European Journal Of Immunology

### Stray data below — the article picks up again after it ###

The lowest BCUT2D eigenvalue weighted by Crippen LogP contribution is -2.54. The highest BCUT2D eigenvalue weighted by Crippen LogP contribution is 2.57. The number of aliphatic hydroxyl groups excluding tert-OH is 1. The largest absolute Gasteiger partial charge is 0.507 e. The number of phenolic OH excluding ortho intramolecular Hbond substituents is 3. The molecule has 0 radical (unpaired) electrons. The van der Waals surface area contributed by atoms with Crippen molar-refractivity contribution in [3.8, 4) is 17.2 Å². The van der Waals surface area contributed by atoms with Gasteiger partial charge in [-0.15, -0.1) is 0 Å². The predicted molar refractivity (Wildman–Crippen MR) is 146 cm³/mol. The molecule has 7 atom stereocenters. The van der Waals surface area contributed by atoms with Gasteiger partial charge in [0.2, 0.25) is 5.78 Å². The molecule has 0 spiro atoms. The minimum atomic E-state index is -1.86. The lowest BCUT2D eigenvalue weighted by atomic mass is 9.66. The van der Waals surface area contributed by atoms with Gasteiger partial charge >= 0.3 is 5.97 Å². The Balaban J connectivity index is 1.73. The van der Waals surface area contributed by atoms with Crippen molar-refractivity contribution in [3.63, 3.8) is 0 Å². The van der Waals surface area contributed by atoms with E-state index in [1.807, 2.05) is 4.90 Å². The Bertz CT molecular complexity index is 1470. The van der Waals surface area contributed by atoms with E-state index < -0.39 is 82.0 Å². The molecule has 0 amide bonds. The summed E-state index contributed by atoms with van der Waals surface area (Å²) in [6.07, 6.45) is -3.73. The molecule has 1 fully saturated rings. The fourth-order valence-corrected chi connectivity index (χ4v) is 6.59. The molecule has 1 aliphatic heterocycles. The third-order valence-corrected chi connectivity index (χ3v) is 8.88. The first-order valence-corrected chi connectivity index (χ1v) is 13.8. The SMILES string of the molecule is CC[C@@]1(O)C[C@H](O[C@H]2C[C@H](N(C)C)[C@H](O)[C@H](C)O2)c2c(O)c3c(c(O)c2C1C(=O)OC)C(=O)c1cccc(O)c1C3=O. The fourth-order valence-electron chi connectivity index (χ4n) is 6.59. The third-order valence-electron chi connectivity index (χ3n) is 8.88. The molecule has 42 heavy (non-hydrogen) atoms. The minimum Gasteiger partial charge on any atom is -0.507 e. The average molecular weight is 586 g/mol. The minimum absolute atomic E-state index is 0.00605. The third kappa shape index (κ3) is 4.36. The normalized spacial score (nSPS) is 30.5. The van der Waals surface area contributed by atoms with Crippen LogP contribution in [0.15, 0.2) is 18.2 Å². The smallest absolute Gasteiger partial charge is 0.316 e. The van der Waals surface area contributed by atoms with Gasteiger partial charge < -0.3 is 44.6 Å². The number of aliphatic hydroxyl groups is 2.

Lymphocyte depletion using anti-CD52 antibody effectively reduces relapses of multiple sclerosis (MS). To begin to understand what mechanisms might control this outcome, we examined the effect of a murine-CD52-specific mAb on the depletion and repopulation of immune cells in mice with experimental autoimmune encephalomyelitis (EAE), a model of MS. We tested whether the tolerance-promoting receptor programmed cell death protein-1 (PD-1) is required for disease remission post anti-CD52, and found that PD-1-deficient mice with a more severe EAE were nevertheless effectively treated with anti-CD52. Anti-CD52 increased the proportions of newly generated T cells and double-negative (DN) T cells while reducing newly generated B cells; the latter effect being associated with a higher expression of CD52 by these cells. In the longer term, anti-CD52 caused substantial increases in the proportion of newly generated lymphocytes and DN T cells in mice with EAE. Thus, the rapid repopulation of lymphocytes from central lymphoid organs post anti-CD52 may limit further disease. Furthermore, these data identify DN T cells, a subset with immunoregulatory potential, as a significant hyperrepopulating subset following CD52-mediated depletion. 2020 WILEY-VCH Verlag GmbH & Co. KGaA, Weinheim.